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Martyred five decades ago, fiery student leader confronted saffron onslaught in Andhra

By Harsh Thakor* 

On April 14 we commemorated the 50th death anniversary of a student martyr, George Reddy. George carved out a new epoch in the student movement. Today we need a George Reddy to be reborn to challenge our slavish educational system when Hindutva communal fascism has fermented Indian society at a height unparalleled.
We need to introspect the spiritual metamorphosis of George from a student into a full fledged revolutionary. In many ways George reminded us of Che Guevera. He left no stone unturned in at the very root challenging all the social evils within the university campus. He gave baptism to the revolutionary student movement.
George's political life coincided or was even a product of historic events like the Paris students' uprising, the national liberation struggle in Vietnam, the Black Power movement, the Naxalbari and Srikakulam uprisings etc., which touched the very core of his soul.
From George we must imbibe how to master the idioms of students and not merely parrot Marxist-Leninist slogans. The advent of mechanisation or digital age must be taken into consideration in age of globalisation with methods of work devised in accordance to the changed times.
Differing from several trends in the students' movement that existed in 1960s, George fought tooth and nail Sangh Parivar presence in the university campus – for which he is still remembered. A victim of those adhering to the students' organisation of the Sangh, Akhil Bharatiya Vidyarthi Parishad (ABVP), five decades after his death the democratic student movement in India remains at a rudimentary stage. It remains fragmented, facing mortal blows.
George was born on August 15, 1947 in Palakad. As a pupil in St Paul’s high school, he gave subtle flashes of his resilience when defying the norm of being caned as a punishment from his teacher. His crime was he had assisted a student in his maths homework!
In 1963 George joined the Nizam College choosing chemistry, physics and biology. With four friends Patel, Ramnath, Pratap and Hari his group was called Five Musketeers. In spite of belonging to different castes they interacted with great harmony, eating in each other’s houses and sharing tiffin boxes. He fared outstandingly well securing 2nd rank in his 2nd year.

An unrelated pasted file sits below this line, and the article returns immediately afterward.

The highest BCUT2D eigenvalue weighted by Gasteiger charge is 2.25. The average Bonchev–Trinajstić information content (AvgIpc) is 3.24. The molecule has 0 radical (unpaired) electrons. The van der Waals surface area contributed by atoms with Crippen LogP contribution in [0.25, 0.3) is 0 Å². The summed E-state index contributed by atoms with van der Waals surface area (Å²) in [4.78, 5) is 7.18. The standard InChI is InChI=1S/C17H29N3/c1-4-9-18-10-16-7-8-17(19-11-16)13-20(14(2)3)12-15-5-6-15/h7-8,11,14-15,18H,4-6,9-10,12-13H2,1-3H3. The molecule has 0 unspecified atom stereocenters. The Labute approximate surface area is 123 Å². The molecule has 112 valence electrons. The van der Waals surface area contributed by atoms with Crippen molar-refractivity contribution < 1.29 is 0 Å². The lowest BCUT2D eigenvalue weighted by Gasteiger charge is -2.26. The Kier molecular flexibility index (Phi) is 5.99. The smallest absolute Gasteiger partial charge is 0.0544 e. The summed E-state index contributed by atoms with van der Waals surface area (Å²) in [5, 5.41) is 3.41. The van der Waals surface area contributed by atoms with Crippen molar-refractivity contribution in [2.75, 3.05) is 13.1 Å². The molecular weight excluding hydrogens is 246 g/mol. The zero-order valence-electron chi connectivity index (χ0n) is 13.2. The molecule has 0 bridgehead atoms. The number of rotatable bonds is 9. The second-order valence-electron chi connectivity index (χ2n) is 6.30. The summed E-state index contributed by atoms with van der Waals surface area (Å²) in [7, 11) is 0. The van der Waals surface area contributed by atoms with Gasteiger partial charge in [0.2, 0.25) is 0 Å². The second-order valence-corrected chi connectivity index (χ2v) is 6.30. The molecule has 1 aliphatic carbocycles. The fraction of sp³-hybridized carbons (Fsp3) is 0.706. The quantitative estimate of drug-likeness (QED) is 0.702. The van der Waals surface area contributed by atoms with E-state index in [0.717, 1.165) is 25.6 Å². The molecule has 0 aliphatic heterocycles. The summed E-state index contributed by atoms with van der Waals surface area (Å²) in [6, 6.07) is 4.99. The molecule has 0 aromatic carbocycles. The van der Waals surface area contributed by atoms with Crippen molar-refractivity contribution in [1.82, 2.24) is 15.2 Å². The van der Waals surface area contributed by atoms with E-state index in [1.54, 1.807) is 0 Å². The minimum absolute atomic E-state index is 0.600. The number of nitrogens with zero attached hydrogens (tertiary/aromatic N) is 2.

However, George failed to obtain a seat in a medical college -- the reason was he was not a native or mulki unlike friend Pratap who got admission with lesser credentials. Still with utter humility he displayed no resentment telling Pratap, “These things happen, that’s how life rolls out. Considering the manner you guys suffered, you deserve it.”
In college mainly indulged in reading books, watching films, meeting friends, loafing around and cracking jokes, George displayed courage in being vehemently critical of police bandobast when Jawharlal Nehru was arriving. “Ours is a democracy. Still the Prime Minister is prevented from getting close to the people”, he said.
As a student he used to proactively place many topics for discussion -- the war in Vietnam, the Palestine problem, events in the Dominican republic, the 1954 Guatemala Coup, the 1968 French students’ revolt, the Black Panthers of America and the Naxalbari, Srikakulam and Telegana movements.
One who was inspired by Che Guevera, Regis Debray, Jean Paul Sartre and George Habash, his favourite books were Che Guevera's “Guerrilla Warfare” and “Bolivian Diary”. He also read Friedrich Hegel, Sigmund Freud and Karl Marx. In a seminar organized by the US counsel, George in his presentation rebuked the concept of the 'Great American Democracy', creating tremors in the camp of the US diplomats.
After class hours his only topic of discussion was his passion for change and socialism, in which he invested every ounce of his energy. He organised a debate on the topic of armed revolution in India in the Science College, encompassing how colonial values still penetrated the mind of the nation, even after British rule.
The 1969 Telengana agitation played a major role in shaping George's life with a spark turning into a prairie fire. The agitation resulted in colleges in Telengana and Osmania University closing down from January 1969 and subsequently students with renewed vigour returning to the campuses.
It sowed the seeds of George's mission to build a progressive and democratic student movement encompassing the Osmania University and affiliated colleges. The year 1970 witnessed mobilization of students on their basic issues, particularly in the Engineering College. The demand was raised for economically backward students to receive scholarships which resulted in most engineering students becoming scholarship holders.